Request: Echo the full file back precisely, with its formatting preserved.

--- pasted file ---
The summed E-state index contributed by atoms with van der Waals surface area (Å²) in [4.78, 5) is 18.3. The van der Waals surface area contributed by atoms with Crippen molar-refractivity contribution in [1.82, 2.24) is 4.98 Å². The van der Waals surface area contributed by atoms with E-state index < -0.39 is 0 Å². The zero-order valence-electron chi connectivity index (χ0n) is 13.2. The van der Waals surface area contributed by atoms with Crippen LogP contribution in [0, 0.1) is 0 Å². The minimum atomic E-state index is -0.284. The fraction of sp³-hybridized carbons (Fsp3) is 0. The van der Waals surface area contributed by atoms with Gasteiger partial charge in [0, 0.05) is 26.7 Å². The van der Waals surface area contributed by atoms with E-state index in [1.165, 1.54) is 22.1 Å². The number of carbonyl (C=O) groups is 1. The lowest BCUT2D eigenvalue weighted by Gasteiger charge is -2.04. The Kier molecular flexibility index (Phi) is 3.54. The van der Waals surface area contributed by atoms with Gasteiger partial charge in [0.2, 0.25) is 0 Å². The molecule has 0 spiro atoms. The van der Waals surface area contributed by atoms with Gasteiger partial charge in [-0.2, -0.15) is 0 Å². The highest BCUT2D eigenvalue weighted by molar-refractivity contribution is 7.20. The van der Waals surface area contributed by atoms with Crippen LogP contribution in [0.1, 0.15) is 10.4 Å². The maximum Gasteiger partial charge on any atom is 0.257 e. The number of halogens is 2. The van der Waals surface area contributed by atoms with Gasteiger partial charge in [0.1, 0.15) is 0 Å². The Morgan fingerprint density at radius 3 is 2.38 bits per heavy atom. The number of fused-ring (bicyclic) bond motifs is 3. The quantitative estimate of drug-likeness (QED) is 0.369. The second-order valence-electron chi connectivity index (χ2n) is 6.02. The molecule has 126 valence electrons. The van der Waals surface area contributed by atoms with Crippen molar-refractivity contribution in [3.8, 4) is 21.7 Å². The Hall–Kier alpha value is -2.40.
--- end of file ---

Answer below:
The summed E-state index contributed by atoms with van der Waals surface area (Å²) in [4.78, 5) is 18.3. The van der Waals surface area contributed by atoms with Crippen molar-refractivity contribution in [1.82, 2.24) is 4.98 Å². The van der Waals surface area contributed by atoms with E-state index < -0.39 is 0 Å². The zero-order valence-electron chi connectivity index (χ0n) is 13.2. The van der Waals surface area contributed by atoms with Crippen LogP contribution in [0, 0.1) is 0 Å². The minimum atomic E-state index is -0.284. The fraction of sp³-hybridized carbons (Fsp3) is 0. The van der Waals surface area contributed by atoms with Gasteiger partial charge in [0, 0.05) is 26.7 Å². The van der Waals surface area contributed by atoms with E-state index in [1.165, 1.54) is 22.1 Å². The number of carbonyl (C=O) groups is 1. The lowest BCUT2D eigenvalue weighted by Gasteiger charge is -2.04. The Kier molecular flexibility index (Phi) is 3.54. The van der Waals surface area contributed by atoms with Gasteiger partial charge in [0.2, 0.25) is 0 Å². The molecule has 0 spiro atoms. The van der Waals surface area contributed by atoms with Gasteiger partial charge in [-0.2, -0.15) is 0 Å². The highest BCUT2D eigenvalue weighted by molar-refractivity contribution is 7.20. The van der Waals surface area contributed by atoms with Crippen LogP contribution in [0.1, 0.15) is 10.4 Å². The maximum Gasteiger partial charge on any atom is 0.257 e. The number of halogens is 2. The van der Waals surface area contributed by atoms with Gasteiger partial charge in [0.1, 0.15) is 0 Å². The Morgan fingerprint density at radius 3 is 2.38 bits per heavy atom. The number of fused-ring (bicyclic) bond motifs is 3. The quantitative estimate of drug-likeness (QED) is 0.369. The second-order valence-electron chi connectivity index (χ2n) is 6.02. The molecule has 126 valence electrons. The van der Waals surface area contributed by atoms with Crippen molar-refractivity contribution in [3.8, 4) is 21.7 Å². The Hall–Kier alpha value is -2.40.